"Jamar Taylor did some really good things this spring," said Gregory. ‘"He was a little bit up and down, but had a solid spring, and has the tools to be an extremely good back."

 

Taylor rushed five times for 15 yards in his first spring game with South Florida, and looks to build off of his freshman season and an increased role.

 

 

What we learned about Aston Samuels

 

Redshirt Freshman Aston Samuels 5'10-180 pounds, is a speed back that wowed coaches last spring with his speed and cat like reflexes, and can be dangerous from different spots on the field. In his freshman year earned the Golden Bull award as the top scout team player.

 

"He has some serious speed, and moves" said Gregory. "When he gets in the open field Aston can make thing happen."

 

Samuels had limited opportunities during the year, finishing with 167 yards on only 16 carries, and a whopping 9.67 avg. He is the home run hitter of the group, a speedy elusive back that can run forever when he hits a seam.  His most explosive game was against Syracuse where he lined up as flanker and had his first big play, taking an end-around 75 yards down the Syracuse sideline before getting caught from behind at the 2-yard line, and racked up 101 yards on only two carries.

 

"He's an explosive player," said Gregory. "We're just trying to find different ways to get him involved."

 

Samuels entered the spring with a team leading 2.2 percent body fat and looked energized before having a set back when he suffered a dislocated shoulder during the fifth practice, and did not return or play in the spring game.

 

"It's a shame when injuries happen, but its part of the game," said Gregory. "I can't really comment on Aston because I don't know where he'll be when he returns.

 

Samuels has speed and is a great change-of-pace back, and compliments the other backs styles. He can take handoffs,  catch passes out of the backfield, and was being worked at both running back and receiver in hopes of expanding his role. Now we'll have to wait until summer to see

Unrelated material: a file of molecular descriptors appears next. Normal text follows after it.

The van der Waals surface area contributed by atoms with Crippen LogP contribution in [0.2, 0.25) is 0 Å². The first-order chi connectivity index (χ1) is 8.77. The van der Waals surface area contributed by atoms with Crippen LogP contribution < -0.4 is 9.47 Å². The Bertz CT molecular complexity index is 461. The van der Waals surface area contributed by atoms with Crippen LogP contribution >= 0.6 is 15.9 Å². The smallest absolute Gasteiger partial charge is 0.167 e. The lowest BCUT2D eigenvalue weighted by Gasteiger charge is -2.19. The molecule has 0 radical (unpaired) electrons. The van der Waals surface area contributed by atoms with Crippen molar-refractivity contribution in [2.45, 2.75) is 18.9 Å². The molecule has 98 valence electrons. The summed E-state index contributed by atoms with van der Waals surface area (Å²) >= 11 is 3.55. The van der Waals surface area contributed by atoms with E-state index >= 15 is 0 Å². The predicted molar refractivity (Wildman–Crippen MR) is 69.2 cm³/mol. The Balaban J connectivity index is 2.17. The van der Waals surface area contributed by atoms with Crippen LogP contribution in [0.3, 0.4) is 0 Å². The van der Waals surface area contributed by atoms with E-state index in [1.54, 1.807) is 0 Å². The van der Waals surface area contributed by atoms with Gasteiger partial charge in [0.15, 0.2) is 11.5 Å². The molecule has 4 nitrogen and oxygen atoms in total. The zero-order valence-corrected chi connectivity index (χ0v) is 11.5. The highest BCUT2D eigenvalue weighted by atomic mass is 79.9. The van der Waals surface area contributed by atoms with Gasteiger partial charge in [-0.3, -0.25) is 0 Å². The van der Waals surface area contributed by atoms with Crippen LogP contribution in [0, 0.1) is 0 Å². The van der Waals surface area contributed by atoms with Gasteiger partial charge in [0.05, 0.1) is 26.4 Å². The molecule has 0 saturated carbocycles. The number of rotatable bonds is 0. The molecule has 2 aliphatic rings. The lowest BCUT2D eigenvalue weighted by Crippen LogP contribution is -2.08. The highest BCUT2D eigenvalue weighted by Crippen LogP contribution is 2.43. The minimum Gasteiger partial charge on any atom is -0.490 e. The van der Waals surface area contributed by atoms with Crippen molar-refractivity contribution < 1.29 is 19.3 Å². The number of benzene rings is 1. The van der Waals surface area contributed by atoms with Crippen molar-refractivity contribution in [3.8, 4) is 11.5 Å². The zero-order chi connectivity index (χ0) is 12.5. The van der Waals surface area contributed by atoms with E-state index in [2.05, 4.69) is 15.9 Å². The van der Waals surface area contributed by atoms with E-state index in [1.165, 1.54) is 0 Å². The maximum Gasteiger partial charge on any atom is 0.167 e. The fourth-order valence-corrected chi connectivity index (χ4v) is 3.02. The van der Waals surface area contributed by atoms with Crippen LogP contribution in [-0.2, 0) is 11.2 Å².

What we learned about Moise Plancher

 

Moise Plancher arrived at USF in 2005 and was poised to take over the void left by Andre Hall, but injuries have hampered him from the onset. In 2006 he injured his hamstring, causing him to miss most of the spring. He returned from the injury and started the 2006 season opener, having 4 carries for 24 yards before a torn ACL caused him to miss the season.

 

"What many don't realize about Plancher," said Gregory. "Was that three years ago, Mo was our starter, before he got injured. "

 

Plancher successfully returned from knee surgery only to be sidelined by an ankle injury in the 2007 preseason. He returned, but returned only to finish with 17 yards on 10 carries in a crowded backfield. Mo's woes continued this spring when he suffered another serious injury to his elbow during position drills, and didn't play the rest of the spring.

 

"Mo has had a rough time with injuries," said Gregory. "We know he has talent, and adds depth to the position."

 

Plancher's tenure hasn't been easy, he's shown dedication, fought through numerous injuries to return to the field, and now all Plancher has to do is show he can stay healthy for an entire season.